Dongguan Concord Pottery

Dongguan Concord Pottery makes ceramic cups and other items for a leading coffee shop brand. They employ around 3,000 people at their factory in Southern China. The company has worked with Save the Children’s centre for child rights and business in China (Centre for Child Rights and Corporate Social Responsibility, CCR CSR) since 2013 in order to improve the situation for their workers who are also parents. The partnership has meant quick and tangible improvements, not only for employees and their children, but decreased staff retention and lower costs for the factory itself.

As a direct result of a training by CCR CSR on the impact on workers that have their children hundreds of miles away for years on end, a day care centre was started at Concord Pottery. With long term support from the brand the factory manufacture ceramics for it was possible for Lake Law, the head of corporate social responsibility to convince the owners to invest in children.

“We are a ceramics factory, we don’t know how to run a day care centre, so we had a lot of help from CCR CSR when we got started. We are also a for profit company and the day care centre makes business sense too,” Law says. 

There is a striking labour shortage in Southern China, recruitment is a constant worry for most factories; but after the news of Concord’s nursery spread recruitment got easier.

“It was quite a sight, I opened up the gates when we started recruiting again after New Year, and there was a long queue outside,” Law says. “It hasn’t happened in years.”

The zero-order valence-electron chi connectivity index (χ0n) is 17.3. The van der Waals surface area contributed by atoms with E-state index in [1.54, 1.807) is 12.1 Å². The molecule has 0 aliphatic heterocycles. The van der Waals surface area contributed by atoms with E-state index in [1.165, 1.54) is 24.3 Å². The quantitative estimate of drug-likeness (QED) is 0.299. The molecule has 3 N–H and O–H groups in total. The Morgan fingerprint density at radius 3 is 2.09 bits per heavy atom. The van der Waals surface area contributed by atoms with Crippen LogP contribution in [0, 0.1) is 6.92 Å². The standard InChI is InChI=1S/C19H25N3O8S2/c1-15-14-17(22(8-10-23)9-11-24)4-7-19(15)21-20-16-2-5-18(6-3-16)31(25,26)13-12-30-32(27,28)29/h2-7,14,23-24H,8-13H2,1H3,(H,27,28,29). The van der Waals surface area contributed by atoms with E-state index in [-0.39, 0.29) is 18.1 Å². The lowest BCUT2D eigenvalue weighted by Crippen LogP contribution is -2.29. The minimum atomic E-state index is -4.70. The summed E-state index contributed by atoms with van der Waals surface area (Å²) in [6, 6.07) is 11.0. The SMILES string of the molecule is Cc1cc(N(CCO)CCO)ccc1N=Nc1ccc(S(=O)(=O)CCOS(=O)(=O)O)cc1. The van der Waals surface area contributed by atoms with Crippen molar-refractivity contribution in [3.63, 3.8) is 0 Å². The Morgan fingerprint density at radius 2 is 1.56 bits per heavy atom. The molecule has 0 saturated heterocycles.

“The day care centre makes sense financially. It is hard to put an exact dollar value to it perhaps, but with workers’ happiness, better retention rates and ease of recruitment, we feel it is worth it. And it is also the right thing to do.”

In China more than 61 million children are left at home with relatives when parents migrate for work. Most of the workers at Dongguan Concord Potter come from far away.

“They have no access to services here for their children, so they leave them at home,” Lake Law says. “The strain on parents working far away from their children, and on the children also, is high. It is not easy. Now we encourage parents to bring their children. We have converted some of the factory dormitories to accommodate families. It makes sense, we need skilled workers, we need workers to stay. And training new workers cost money.”